The Once and Future Novelist

My writing cubby in the new digs

I know.

And we were just getting to the point where you felt really justified in emailing me smug zingers about how the blog title really should be changed to See Jane Gestate… Or am I the only one whose inner critic has the maturity of a middle school bully and the humor sensibilities of a long-deceased librarian?

I thought not. Feigned innocence does not become.

Anyway, I finally got around to setting up my writing station yesterday. To be fair, Carl had gotten as far as to push the desk against the wall under the window, arrange part of his camera collection on the sill, and plug in the printer… but the laptop and scratch paper, the mouse and chair, the water bottles and assorted dirty dishes (ok, I might have removed them for the photo op) are all my brilliance.

It feels good to be working again—albeit fitfully. And slowly.

I clocked a couple of hours today on an article about theologian Alister McGrath for the nonprofit. I had a phone meeting over lunch with my boss, who has lots of writing plans for the new year. I got an email this morning from a friend who wants a coauthor for her book on conservative Christian womanhood (because she knows and likes my writing and also because I don’t agree with her, which she thinks will help keep her balanced). Basically one of those projects so insanely unlikely that it might almost be a good idea. You never know.

The only writing I’m not doing these days is my creative writing. Which is a bummer, although at least I’m getting paid for the other work. So I guess it all evens out.

I did, however, go to the library the other day. And I might possibly have picked up a couple of books on women in American history, female immigrants from 1840-1930, midwifery and the medical establishment from a historical perspective. And I might find myself taking a lot of notes about what it was like to be Irish in Boston in the 1870s.

Not sure what I’m going to do with those notes.

But it’s fascinating stuff, and it gives my brain something to do while I’m sorting baby clothes and taping off the trim in the nursery (my other job for the afternoon). I also find myself thinking a lot about how we’ll adjust to the second shift phenomenon when the babe shows up. I’m good with trying to fit my “for fun” writing in around nap schedules and basically giving it hobby status, but the “for profit” stuff doesn’t work like that, and it’s going to take some planning to figure out how to get everything done and keep everybody happy.

Nothing like a good challenge, right?

… I see we’re back to gestating Jane.

Right. The only other piece of brilliance I have on hand is that IF your local grocery establishment has a good price on strawberries this week and IF you like pie, you should probably treat yourself to some homemade strawberry pie pronto because I’m pretty sure nothing is quite as delicious or refreshingly delicate as strawberry pie in January (also it’s fresh fruit, so how bad for you can it really be?).

Ours barely made it 24 hours.

Although if you’re looking for a good dinner menu, may I suggest farfalle with roasted cauliflower and turkey sausage? Super easy and super good. You just cut up the cauliflower and roast it in the oven for half an hour (I drizzled olive oil on it to keep it from burning), boil up some farfalle then drain and dress with butter, parmesan, and a little milk, and then toss the cauliflower and pasta together with grilled slices of sausage (I used chicken sausage stuffed with apple, but I think next time I’ll go full Italian and do the kind with red peppers and basil).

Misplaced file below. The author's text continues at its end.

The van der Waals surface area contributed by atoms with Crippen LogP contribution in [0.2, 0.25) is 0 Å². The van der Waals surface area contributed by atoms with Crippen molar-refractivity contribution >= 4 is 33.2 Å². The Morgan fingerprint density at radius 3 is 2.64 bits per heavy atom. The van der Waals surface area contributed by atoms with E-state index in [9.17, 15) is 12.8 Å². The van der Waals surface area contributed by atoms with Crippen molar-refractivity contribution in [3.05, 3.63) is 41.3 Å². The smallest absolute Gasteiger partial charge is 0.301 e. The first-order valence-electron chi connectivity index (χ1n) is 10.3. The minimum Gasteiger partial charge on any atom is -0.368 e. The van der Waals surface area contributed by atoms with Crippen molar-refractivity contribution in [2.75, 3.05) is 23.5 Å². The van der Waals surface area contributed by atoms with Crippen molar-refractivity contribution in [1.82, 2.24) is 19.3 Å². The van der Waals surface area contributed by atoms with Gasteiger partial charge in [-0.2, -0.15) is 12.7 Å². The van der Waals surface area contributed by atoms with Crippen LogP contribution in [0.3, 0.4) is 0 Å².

Last night was a no leftover zone in our house.

Good for chef-ish self-esteem; bad for lunch prospects the next day. Life really is all about finding balance amid the wins and losses, isn’t it?

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4 thoughts on “The Once and Future Novelist

  1. A middle school bully. And a deceased librarian. That’s awesome.

    On a more practical note, obviously you won’t really know how everything is going to work until you actually get your baby out so you can learn what her personality is and what her unique needs are, BUT I am pretty confident that you should have many months of fairly easy writing. Newborns just want their mamas and lots of easy access to yummy milk, both of which are easy to provide during computer time. I don’t know what your feeding decisions are, but if you’re interested I’d be happy to show you how to nurse a baby while typing.

    • Thanks! I’m taking 3 months maternity leave from any deadline writing—I don’t want to have to do anything besides recover and get to know my new person for a while, but I’ll give you a call if I run into problems.

  2. EEK! I can’t believe this is you and your baby and it’s all going to happen so soon! Exciting!

    Nobody knows how it will all fall out until it happens, drinking tea sounds like a good kind of prep. I think a lot of what you will feel during birth is related to what you want and expect and what freaks you out, and that’s pretty different for most people. And like I said, nobody really knows how it will all feel to them until after it happens. We’re all just guessing until we have experience. Sometimes guesses can be a good guide, sometimes they’re a sham. And for what it’s worth, I think birth plans are a complete waste of time.

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